As some of you know, I had been taking a break from politics. I hadn’t blogged much about political issues. In my every day life I’d avoided political discussions. I’d been thinking about them intensely, but I’d been trying to think about them from Jesus’ perspective, not my own.
This became necessary because I was beginning to feel like I was trying to serve two masters. One was Jesus. The other was politics. I was trying to put the two on equal footings and come up with some sort of compromise between them.
I’m a politically-minded guy. I have been so for longer than I have been a Christian. I felt a bit like Lot’s wife. I couldn’t help but look at where I had been, even if it turned me into a pillar so salt.
The problem, though, is that I see much of what Jesus did as having intensely political repurcussions. I didn’t feel like in the long run I could both follow Jesus and be apolitical. Yet, on the other hand, both the left and the right have profoundly trivialized Him by acting as though He’s the spokesmen for their own respective political agendas.
At some point, I remembered a thing my friend Garret had said at some point. He said, “Jesus is no respector of persons.” Garret knows how much Jesus loves us. He wasn’t saying that Jesus doesn’t. He was making quite a different point. The statement struck me as fresh and provocative and just about right.
This inspired in me a related thought. This thought: “Jesus is no respector of politics.”
Here’s what I mean:
Part of what our world view does is slice the world up in specific ways. For example, we see some things as political issues and other things as not political issues. I imagine at Jesus time there was a similiar attempt to categorize some things as political and other things as not political. At Jesus time, this would have been complicated by two facts. The first is that the Jews probably answered this question differently than the occupying Romans. The second is that though they would have seen things as political they would not have placed much value on the idea of regular people actually participating in the political process.
I think that Jesus simply doesn’t buy into the way that any of us carve up the world. So much of Jesus wisdom is about discarding the old categories (externally clean vs externally dirty; Jew vs Gentile; king vs servant) and finding new categories to see the world. (the emeging kingdom of God; the pure of heart and reborn, etc.)
I think that dividing the world into political and not-political is one of these categories Jesus would have us discard. This does not mean that following Him won’t lead to decisions and actions on things that the world sees as political. This does not mean that he didn’t do things with profoundly political repurcussions.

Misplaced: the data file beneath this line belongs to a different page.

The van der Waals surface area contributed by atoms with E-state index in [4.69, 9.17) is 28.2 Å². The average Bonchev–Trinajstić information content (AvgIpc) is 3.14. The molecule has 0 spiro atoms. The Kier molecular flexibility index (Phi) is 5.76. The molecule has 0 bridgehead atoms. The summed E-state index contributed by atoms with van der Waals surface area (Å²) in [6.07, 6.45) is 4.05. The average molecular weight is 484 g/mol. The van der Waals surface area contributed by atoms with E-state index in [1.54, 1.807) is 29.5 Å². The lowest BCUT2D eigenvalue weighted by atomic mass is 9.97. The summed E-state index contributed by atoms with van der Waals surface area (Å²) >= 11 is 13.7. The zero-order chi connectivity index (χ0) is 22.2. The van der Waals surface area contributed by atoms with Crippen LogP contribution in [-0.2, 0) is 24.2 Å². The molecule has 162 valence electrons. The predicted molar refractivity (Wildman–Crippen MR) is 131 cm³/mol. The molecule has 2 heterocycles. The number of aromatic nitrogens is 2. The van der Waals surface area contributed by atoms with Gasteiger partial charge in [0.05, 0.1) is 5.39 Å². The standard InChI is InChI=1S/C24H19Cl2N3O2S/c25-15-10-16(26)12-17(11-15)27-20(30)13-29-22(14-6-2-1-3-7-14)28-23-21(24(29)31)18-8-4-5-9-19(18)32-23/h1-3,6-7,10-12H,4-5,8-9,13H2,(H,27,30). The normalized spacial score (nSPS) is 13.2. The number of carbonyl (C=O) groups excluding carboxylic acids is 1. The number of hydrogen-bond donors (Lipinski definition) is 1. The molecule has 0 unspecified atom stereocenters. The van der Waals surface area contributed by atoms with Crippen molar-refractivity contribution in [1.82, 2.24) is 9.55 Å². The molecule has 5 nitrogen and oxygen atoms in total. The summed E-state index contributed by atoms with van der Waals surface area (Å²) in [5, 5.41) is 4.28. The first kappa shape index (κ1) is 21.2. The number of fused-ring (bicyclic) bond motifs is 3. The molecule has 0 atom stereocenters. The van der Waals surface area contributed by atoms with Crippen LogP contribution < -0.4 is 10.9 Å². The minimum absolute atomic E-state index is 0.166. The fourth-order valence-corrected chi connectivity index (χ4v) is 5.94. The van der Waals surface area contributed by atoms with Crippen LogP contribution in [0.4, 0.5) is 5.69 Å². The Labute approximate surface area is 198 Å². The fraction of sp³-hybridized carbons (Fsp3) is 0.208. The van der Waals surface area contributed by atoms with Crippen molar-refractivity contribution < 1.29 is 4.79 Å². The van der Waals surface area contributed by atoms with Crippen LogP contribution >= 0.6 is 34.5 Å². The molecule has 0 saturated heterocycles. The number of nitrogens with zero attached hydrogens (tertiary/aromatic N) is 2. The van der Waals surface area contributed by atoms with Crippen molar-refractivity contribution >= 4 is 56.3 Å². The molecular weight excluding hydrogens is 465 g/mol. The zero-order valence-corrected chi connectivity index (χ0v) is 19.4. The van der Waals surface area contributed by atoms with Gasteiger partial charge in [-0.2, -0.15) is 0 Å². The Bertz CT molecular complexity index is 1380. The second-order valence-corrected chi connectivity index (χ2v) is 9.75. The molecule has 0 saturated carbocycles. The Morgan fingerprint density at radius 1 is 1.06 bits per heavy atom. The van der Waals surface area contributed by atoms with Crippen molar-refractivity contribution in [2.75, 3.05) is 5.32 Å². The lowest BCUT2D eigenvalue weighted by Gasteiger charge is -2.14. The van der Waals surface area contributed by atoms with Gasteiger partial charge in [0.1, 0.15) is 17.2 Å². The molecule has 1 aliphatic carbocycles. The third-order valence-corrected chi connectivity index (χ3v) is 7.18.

It simply means that the fact that they are political is irrelevant.
It’s a bit like this: If I was a health food guru (people who know me realize how funny that idea is.) I may not accept Jewish expectations on food. I simply don’t buy that there is any reality reflected in the idea that some food is Kosher and other food is not.
I might be aware that I am suggesting that a certain practice violates kosher laws. But the category just doesn’t make sense to me, so I wouldn’t particularly care. It wouldn’t be my intent to offend those who think is a valid category. It might simply be that since I think we’re not bound by these rules (any more) that there is something greater at stake than tradition; I’d rather people be healthy than tradition bound.
Substitute politics in the paragraph above for the word “kosher”. As a follower of Jesus I might do, say, and believe things that the world sees as profoundly political. But as a follower of Jesus, I think I need to reject the whole view that certain things are political and other things are not. I ought to simply submit myself to his higher authority and do it, regardless of what the world calls it.
I will be so far from perfect in this. And I have side stepped some tremendous issues. How much we should force our views on others is huge. For example, if I believed that homosexuality was wrong, should I oppose gay marriage? Some how intwined in this is the equally huge question of how much should I get involved: should I vote? Should I engage in polticial discourse? Should I financially support candidates? Should I boycott? Should I protest?
My initial answer to all this is that Christians as a whole should be open to all these methods. But on a personal level I know how easily some of these activities could become idols, stumbling blocks for me. So I’m looking foreward to your comments on this issue. 😉